UBC Theses and Dissertations
Stress corrosion cracking of aluminum alloys Pathania, Rajeshwar Singh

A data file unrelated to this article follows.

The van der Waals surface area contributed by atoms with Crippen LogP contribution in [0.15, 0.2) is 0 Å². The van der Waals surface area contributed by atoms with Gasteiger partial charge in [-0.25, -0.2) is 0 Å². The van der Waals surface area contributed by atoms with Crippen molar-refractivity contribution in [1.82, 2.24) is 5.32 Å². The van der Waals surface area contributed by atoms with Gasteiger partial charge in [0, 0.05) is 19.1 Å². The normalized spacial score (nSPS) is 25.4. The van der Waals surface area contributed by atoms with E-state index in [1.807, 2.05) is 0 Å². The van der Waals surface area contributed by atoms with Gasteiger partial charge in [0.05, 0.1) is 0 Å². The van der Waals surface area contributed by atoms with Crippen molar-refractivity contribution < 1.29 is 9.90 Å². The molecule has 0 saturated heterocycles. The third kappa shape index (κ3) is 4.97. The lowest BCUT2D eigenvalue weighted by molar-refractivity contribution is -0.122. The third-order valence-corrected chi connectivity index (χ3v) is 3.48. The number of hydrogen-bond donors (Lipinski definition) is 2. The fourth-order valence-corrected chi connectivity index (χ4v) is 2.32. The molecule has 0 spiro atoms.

The stress corrosion behaviour of precipitation hardened Al-9Mg, Al-22Zn and Al-3Mg-6Zn alloys has been studied in aqueous environments and ethanol. The stress corrosion susceptibility defined as the reciprocal of failure time has been investigated as a function of alloy-environment system, isothermal aging treatment, microstructure, applied tensile stress, and temperature using smooth and notched specimens. Constant load tests, load-relaxation tests and tensile tests in different environments have been used to evaluate the stress corrosion characteristics of aluminum alloys. A limited study of Mg-9Al has also been carried out in aqueous environments. The process of stress corrosion generally consisted of three parts: 1) A slow initiation stage 2) a rapid propagation stage 3) mechanical fracture due to tensile overload. With a few exceptions, the initiation time was greater than the propagation time. The crack initiation and propagation rates were stress and thermally activated and could be expressed by a general equation of the form Rate = [formula omitted] where α is the applied tensile stress, Q is the apparent activation energy of the rate controlling process and A(0) and n are constants for a given alloy-environment system. The apparent activation energy of the rate controlling process was different in the two environments. It also changed between initiation and propagation stages. The aluminum alloys when ranked in order of increasing susceptibility were: 1) Al-3Mg-6Zn, 2) Al-9Mg, 3) Al-22Zn. The alloys which were given heat treatments correlating to the presence of coherent or partially coherent phases, were found to be most prone to stress corrosion cracking. The environments placed in an order of increasing aggressiveness were dessicant-dried air, double distilled water, ethanol, ambient air, deionized water and NaCl/K₂CrO₄solution. The ductility of susceptible aluminum alloys was found to be significantly decreased by NaCl/K₂CrO₄and deionized water at low strain rates and enhanced by dessicant-dried air. Fractography showed the cracking to be intergranular in aluminum alloys and transgranular in the Mg-Al alloy. The stress corrosion surface was characterised by a rough or corroded appearance while the mechanically fractured surface exhibited slip steps and dimples caused by void formation. The hydrogen mechanism of cracking was examined in light of hydrogen charging experiments and other evidence and was found to be unsatisfactory. Models involving either dissolution or deformation alone were also inadequate in explaining the present results. Therefore a new model was postulated which involves the generation of a continuous path of chemical heterogeneity by shearing and link up of coherent precipitates followed by their dissolution. The rate controlling step in the deformation process is believed to change during the transition from initiation to propagation. The postulated model is consistent with the present results but its further development must await better knowledge of the kinetics of dissolution of precipitates and that of deformation processes at the crack tip.
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